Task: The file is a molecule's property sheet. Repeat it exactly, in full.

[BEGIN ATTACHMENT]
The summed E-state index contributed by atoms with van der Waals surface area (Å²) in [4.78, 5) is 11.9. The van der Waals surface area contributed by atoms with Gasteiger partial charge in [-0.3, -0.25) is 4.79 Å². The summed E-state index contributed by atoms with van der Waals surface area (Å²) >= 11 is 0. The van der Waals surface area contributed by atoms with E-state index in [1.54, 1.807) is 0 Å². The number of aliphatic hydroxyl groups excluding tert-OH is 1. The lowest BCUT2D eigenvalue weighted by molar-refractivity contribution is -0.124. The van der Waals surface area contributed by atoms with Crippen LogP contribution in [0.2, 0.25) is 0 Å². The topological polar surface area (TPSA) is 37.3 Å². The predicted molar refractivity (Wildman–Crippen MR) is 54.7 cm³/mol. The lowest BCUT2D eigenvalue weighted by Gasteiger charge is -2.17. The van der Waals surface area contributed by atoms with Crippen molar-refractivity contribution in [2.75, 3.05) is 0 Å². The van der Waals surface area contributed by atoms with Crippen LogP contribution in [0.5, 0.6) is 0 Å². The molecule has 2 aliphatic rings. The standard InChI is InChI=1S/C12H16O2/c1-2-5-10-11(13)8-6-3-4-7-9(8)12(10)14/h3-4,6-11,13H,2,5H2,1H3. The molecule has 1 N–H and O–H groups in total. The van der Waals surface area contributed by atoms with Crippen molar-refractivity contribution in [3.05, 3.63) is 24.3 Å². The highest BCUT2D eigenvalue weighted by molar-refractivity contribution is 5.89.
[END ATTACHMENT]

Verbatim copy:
The summed E-state index contributed by atoms with van der Waals surface area (Å²) in [4.78, 5) is 11.9. The van der Waals surface area contributed by atoms with Gasteiger partial charge in [-0.3, -0.25) is 4.79 Å². The summed E-state index contributed by atoms with van der Waals surface area (Å²) >= 11 is 0. The van der Waals surface area contributed by atoms with E-state index in [1.54, 1.807) is 0 Å². The number of aliphatic hydroxyl groups excluding tert-OH is 1. The lowest BCUT2D eigenvalue weighted by molar-refractivity contribution is -0.124. The van der Waals surface area contributed by atoms with Crippen LogP contribution in [0.2, 0.25) is 0 Å². The topological polar surface area (TPSA) is 37.3 Å². The predicted molar refractivity (Wildman–Crippen MR) is 54.7 cm³/mol. The lowest BCUT2D eigenvalue weighted by Gasteiger charge is -2.17. The van der Waals surface area contributed by atoms with Crippen molar-refractivity contribution in [2.75, 3.05) is 0 Å². The van der Waals surface area contributed by atoms with Crippen LogP contribution in [0.5, 0.6) is 0 Å². The molecule has 2 aliphatic rings. The standard InChI is InChI=1S/C12H16O2/c1-2-5-10-11(13)8-6-3-4-7-9(8)12(10)14/h3-4,6-11,13H,2,5H2,1H3. The molecule has 1 N–H and O–H groups in total. The van der Waals surface area contributed by atoms with Crippen molar-refractivity contribution in [3.05, 3.63) is 24.3 Å². The highest BCUT2D eigenvalue weighted by molar-refractivity contribution is 5.89.